The Romantics From Netflix Is Going To Give You Nostalgia
One term you won’t hear much of in “The Romantics,” a new Netflix documentary on the legacy of Indian filmmaker Yash Chopra: “Bollywood.”
The Hindi-language film industry’s moniker is a combination of Hollywood and Bombay (now Mumbai), yet its leading figures have traditionally detested being associated with the West. A jaw-dropping array of Hindi film A-listers, including Shah Rukh Khan, Amitabh Bachchan, and Chopra’s own wife Pamela, are among the interview participants asked by Oscar-nominated filmmaker Smriti Mundhra how they feel about the phrase; none of them provide a good response.
Ranbir Kapoor takes a taste of his drink and declares, “Hate it.”
In its century of existence, the Hindi film industry — and the rest of India by extension — have ignited entertainment culture in ways that no one mashing together the terms “Bombay” and “Hollywood” could ever have dreamed of. This is a world of captivating music, stunning dance, breathless action, and heartbreaking tales.
It’s a genre-defying and -defining movie, and it deserves its own name.
No one loves more passionately than Desi [South Asian] people, according to Mundhra, who spoke to IndieWire through Zoom. Because every aspect of our existence is interwoven, “we feel so much, and I believe the reason we do it best is that it provides this fantastic petri dish for enormous sentiments, big drama, and high stakes, and those are all the things that make great movies,” says the author.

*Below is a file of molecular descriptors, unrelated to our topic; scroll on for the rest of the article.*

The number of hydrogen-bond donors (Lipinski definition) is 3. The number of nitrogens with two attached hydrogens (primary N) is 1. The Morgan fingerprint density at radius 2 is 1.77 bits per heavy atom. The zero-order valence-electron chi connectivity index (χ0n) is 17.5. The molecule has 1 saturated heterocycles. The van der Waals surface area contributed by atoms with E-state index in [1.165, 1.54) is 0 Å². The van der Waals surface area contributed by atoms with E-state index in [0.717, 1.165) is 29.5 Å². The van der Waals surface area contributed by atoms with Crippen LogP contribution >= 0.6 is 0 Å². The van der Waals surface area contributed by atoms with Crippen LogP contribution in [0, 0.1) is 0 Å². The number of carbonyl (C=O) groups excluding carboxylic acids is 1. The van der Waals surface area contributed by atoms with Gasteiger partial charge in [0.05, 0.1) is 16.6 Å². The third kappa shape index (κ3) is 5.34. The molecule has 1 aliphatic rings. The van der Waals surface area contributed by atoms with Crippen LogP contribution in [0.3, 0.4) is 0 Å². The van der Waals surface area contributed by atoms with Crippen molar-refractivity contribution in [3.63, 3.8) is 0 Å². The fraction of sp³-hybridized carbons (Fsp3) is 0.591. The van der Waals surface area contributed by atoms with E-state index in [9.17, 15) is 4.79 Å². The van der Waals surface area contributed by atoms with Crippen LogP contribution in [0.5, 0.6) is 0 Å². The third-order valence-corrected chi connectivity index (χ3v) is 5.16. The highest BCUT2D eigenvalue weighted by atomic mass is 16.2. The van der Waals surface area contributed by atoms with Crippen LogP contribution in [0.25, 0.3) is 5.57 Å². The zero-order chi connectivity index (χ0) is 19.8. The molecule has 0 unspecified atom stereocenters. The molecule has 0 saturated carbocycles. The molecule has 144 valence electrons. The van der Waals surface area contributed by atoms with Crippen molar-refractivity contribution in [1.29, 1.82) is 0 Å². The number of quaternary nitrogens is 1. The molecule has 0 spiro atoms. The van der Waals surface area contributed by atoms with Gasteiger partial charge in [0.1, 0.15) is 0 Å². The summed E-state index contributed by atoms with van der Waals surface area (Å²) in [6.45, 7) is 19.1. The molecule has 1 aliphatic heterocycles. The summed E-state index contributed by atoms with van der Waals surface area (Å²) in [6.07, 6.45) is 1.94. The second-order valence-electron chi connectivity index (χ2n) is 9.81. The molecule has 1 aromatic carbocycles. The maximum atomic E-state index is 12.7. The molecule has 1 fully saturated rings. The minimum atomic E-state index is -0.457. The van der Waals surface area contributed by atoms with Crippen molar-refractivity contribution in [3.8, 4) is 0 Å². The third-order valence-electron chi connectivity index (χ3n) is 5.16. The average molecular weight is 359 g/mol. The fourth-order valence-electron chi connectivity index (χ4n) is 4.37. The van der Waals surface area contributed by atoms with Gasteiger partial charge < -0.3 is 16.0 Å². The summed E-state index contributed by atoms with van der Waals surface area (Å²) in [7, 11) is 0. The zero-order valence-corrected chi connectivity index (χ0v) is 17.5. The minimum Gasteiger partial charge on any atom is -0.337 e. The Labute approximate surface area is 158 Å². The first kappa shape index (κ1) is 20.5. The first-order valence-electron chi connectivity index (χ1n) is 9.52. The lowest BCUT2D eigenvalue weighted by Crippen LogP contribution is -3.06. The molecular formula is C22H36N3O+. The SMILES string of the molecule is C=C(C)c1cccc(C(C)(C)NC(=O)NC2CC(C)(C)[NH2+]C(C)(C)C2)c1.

Mundhra covers Hindi film over the course of four episodes in a way that nearly no one else has, from Chopra’s early work to the ascent of his sons Aditya and Uday in the 1990s and 2000s to the evolving tastes of the business and Chopra’s death in 2012’s impact. The idea for the project sprang from Mundhra’s own passion for Hindi cinema, her competence in documentaries, and the fact that she had never seen a film retrospective about the people, places, and media that had shaped her upbringing.
Nobody anticipated what would happen when the “St. Louis Superman” director met with Chopra’s production business, Yash Raj Films. Mundhra’s destiny became evident as the firm approached its 50th anniversary and had never produced a documentary before.
You have all of these movies. What more do you have, I asked, she recalled. “I want to do a documentary on the history of Yash Chopra and YRF, and that’s what I want to get my hands on. I want to simply go into that vault of the archive, the screenplays, the films, the behind-the-scenes material, anything you have. It’s such a fascinating tale, and it perfectly captures India’s significant cultural changes.
It’s unusual to discover so many films together that is both historically and culturally relevant.
When YRF and Netflix collaborated on “The Romantics,” Mundhra was given free rein to dabble in the archives with “no directives, no limits.” Uninitiated viewers may find the footage fascinating and entertaining, but veteran Bollywood aficionados (sorry) will find it to be nothing short of revelatory. There has never been anything like it, from vintage photos to home movies to breath-taking footage of a 23-year-old Aditya Chopra nonchalantly recounting one of the most iconic scenes in Indian film history. She conducted interviews with approximately 30 influential figures working in acting, directing, producing, costuming, and other fields.